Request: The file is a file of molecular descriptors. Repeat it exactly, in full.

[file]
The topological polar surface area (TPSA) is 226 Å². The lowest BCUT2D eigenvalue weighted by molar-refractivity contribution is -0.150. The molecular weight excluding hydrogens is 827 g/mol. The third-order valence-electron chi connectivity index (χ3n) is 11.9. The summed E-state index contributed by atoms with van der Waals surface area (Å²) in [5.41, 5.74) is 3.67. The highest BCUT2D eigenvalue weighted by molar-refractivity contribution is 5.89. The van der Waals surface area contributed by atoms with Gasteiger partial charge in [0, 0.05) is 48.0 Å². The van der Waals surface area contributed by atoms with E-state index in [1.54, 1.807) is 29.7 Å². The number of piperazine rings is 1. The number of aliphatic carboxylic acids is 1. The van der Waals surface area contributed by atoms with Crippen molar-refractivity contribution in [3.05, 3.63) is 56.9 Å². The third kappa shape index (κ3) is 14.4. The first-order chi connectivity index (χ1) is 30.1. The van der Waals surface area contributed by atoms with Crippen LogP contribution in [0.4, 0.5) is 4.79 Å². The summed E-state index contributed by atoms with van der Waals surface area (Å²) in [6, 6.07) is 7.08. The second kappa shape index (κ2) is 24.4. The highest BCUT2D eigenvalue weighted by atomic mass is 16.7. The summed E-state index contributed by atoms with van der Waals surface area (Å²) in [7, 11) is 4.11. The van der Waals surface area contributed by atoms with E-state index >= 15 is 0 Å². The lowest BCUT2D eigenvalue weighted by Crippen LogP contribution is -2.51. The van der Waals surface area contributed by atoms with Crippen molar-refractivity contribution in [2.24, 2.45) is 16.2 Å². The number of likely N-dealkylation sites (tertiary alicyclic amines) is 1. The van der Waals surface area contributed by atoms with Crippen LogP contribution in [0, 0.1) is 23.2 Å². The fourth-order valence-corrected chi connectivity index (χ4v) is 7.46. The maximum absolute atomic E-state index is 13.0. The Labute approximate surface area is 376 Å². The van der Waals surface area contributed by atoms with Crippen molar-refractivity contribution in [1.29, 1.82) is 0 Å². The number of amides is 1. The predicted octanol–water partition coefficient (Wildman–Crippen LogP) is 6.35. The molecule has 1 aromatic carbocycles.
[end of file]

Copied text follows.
The topological polar surface area (TPSA) is 226 Å². The lowest BCUT2D eigenvalue weighted by molar-refractivity contribution is -0.150. The molecular weight excluding hydrogens is 827 g/mol. The third-order valence-electron chi connectivity index (χ3n) is 11.9. The summed E-state index contributed by atoms with van der Waals surface area (Å²) in [5.41, 5.74) is 3.67. The highest BCUT2D eigenvalue weighted by molar-refractivity contribution is 5.89. The van der Waals surface area contributed by atoms with Gasteiger partial charge in [0, 0.05) is 48.0 Å². The van der Waals surface area contributed by atoms with E-state index in [1.54, 1.807) is 29.7 Å². The number of piperazine rings is 1. The number of aliphatic carboxylic acids is 1. The van der Waals surface area contributed by atoms with Crippen molar-refractivity contribution in [3.05, 3.63) is 56.9 Å². The third kappa shape index (κ3) is 14.4. The first-order chi connectivity index (χ1) is 30.1. The van der Waals surface area contributed by atoms with Crippen LogP contribution in [0.4, 0.5) is 4.79 Å². The summed E-state index contributed by atoms with van der Waals surface area (Å²) in [6, 6.07) is 7.08. The second kappa shape index (κ2) is 24.4. The highest BCUT2D eigenvalue weighted by atomic mass is 16.7. The summed E-state index contributed by atoms with van der Waals surface area (Å²) in [7, 11) is 4.11. The van der Waals surface area contributed by atoms with E-state index >= 15 is 0 Å². The lowest BCUT2D eigenvalue weighted by Crippen LogP contribution is -2.51. The van der Waals surface area contributed by atoms with Crippen molar-refractivity contribution in [2.24, 2.45) is 16.2 Å². The number of likely N-dealkylation sites (tertiary alicyclic amines) is 1. The van der Waals surface area contributed by atoms with Crippen LogP contribution in [0, 0.1) is 23.2 Å². The fourth-order valence-corrected chi connectivity index (χ4v) is 7.46. The maximum absolute atomic E-state index is 13.0. The Labute approximate surface area is 376 Å². The van der Waals surface area contributed by atoms with Crippen molar-refractivity contribution in [1.29, 1.82) is 0 Å². The number of amides is 1. The predicted octanol–water partition coefficient (Wildman–Crippen LogP) is 6.35. The molecule has 1 aromatic carbocycles.